WASHINGTON (Reuters) - Republicans who worked for U.S. Presidents Donald Trump and George W. Bush have formed a Super PAC to support Democratic presidential candidate Joe Biden in November, the latest group launched by members of Trump’s own party who will work to see him defeated.
The new political action committee, called Right Side PAC, was founded by Matt Borges, the former head of the Ohio Republican Party, and Anthony Scaramucci, who lasted 10 days as Trump’s White House communications director in July 2017.
Borges and Scaramucci have become fierce critics of Trump. Trump helped oust Borges as head of Ohio’s Republicans early in 2017 after Borges failed to back his presidential bid.
Borges told Reuters he continues to be a Republican, and will back every other Republican candidate this year. But not Trump, he said.
“Trump is an existential threat to the Republican Party, and to the country, and we need him out of office,” Borges said.
He declined to name the major donors to his PAC but said there will be a public filing of contributions with the Federal Election Commission in mid-July.
Several Republican-led groups have launched efforts to persuade voters who backed Trump in 2016 to switch their support to Biden in the Nov. 3 election, criticizing him for his handling of the coronavirus pandemic and racial tensions after the police killed African American George Floyd in Minneapolis last month.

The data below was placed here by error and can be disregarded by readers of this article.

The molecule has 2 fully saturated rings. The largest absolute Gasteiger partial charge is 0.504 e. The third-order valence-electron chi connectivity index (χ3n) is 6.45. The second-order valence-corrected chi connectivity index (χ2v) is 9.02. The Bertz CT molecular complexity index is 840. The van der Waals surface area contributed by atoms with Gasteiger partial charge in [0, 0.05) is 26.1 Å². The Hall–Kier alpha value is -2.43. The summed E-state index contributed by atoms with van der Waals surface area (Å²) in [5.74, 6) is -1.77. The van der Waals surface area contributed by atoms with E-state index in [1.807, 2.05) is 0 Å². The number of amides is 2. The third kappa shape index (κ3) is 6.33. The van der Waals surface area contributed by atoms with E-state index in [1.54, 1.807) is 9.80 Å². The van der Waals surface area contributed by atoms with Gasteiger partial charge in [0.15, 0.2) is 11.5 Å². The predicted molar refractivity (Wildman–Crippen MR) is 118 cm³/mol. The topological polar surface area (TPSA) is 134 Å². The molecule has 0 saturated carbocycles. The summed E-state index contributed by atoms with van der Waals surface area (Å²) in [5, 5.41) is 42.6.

Those groups include the Lincoln Project, the most prominent and active, with anti-Trump ads already running in battleground states; Republican Voters Against Trump; and 43 Alumni for Biden, formed by officials who worked in the George W. Bush administration, America’s 43rd president.
A co-founder of the Lincoln Project is George Conway, husband of prominent Trump counselor Kellyanne Conway. It counts Christy Walton, a billionaire and member of the family that founded Walmart, as a major donor. The 43 Alumni for Biden group has yet to reveal its members.
Tim Murtaugh, communications director for the Trump re-election campaign, was dismissive of their efforts.
“President Trump has the support of a record number of Republicans and leads a united party,” Murtaugh said. “Any efforts by disgruntled former Republicans is doomed to fail.”
Borges said his Right Side PAC will focus on the six biggest battleground states of Pennsylvania, Michigan, Wisconsin, North Carolina, Arizona and Florida, and will use data to identify Trump voters who might have soured on the president.
He said he is not collaborating with the Lincoln Project, but sees his effort as complementary to it.
Reporting by Tim Reid, Editing by Soyoung Kim and Sonya Hepinstall